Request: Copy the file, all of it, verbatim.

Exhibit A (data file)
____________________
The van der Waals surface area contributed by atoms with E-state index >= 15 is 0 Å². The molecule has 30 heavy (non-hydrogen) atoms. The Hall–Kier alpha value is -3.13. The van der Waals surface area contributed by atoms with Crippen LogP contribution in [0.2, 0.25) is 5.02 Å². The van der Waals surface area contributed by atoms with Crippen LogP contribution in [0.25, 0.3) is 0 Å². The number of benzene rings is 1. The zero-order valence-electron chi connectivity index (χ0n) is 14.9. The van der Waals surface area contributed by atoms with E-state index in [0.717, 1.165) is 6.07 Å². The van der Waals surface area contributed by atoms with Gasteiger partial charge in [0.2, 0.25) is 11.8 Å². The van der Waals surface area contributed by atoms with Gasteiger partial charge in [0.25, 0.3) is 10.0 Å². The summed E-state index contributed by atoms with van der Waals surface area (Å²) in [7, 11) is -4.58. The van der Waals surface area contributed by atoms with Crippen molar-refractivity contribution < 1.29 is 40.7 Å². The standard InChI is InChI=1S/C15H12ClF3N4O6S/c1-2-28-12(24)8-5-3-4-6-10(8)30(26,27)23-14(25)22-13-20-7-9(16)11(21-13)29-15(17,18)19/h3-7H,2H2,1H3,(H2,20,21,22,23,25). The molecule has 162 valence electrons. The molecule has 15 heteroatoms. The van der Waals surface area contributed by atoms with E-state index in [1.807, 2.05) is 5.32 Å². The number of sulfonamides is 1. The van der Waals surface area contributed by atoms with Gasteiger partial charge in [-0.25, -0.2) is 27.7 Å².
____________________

The van der Waals surface area contributed by atoms with E-state index >= 15 is 0 Å². The molecule has 30 heavy (non-hydrogen) atoms. The Hall–Kier alpha value is -3.13. The van der Waals surface area contributed by atoms with Crippen LogP contribution in [0.2, 0.25) is 5.02 Å². The van der Waals surface area contributed by atoms with Crippen LogP contribution in [0.25, 0.3) is 0 Å². The number of benzene rings is 1. The zero-order valence-electron chi connectivity index (χ0n) is 14.9. The van der Waals surface area contributed by atoms with E-state index in [0.717, 1.165) is 6.07 Å². The van der Waals surface area contributed by atoms with Gasteiger partial charge in [0.2, 0.25) is 11.8 Å². The van der Waals surface area contributed by atoms with Gasteiger partial charge in [0.25, 0.3) is 10.0 Å². The summed E-state index contributed by atoms with van der Waals surface area (Å²) in [7, 11) is -4.58. The van der Waals surface area contributed by atoms with Crippen molar-refractivity contribution < 1.29 is 40.7 Å². The standard InChI is InChI=1S/C15H12ClF3N4O6S/c1-2-28-12(24)8-5-3-4-6-10(8)30(26,27)23-14(25)22-13-20-7-9(16)11(21-13)29-15(17,18)19/h3-7H,2H2,1H3,(H2,20,21,22,23,25). The molecule has 162 valence electrons. The molecule has 15 heteroatoms. The van der Waals surface area contributed by atoms with E-state index in [1.807, 2.05) is 5.32 Å². The number of sulfonamides is 1. The van der Waals surface area contributed by atoms with Gasteiger partial charge in [-0.25, -0.2) is 27.7 Å².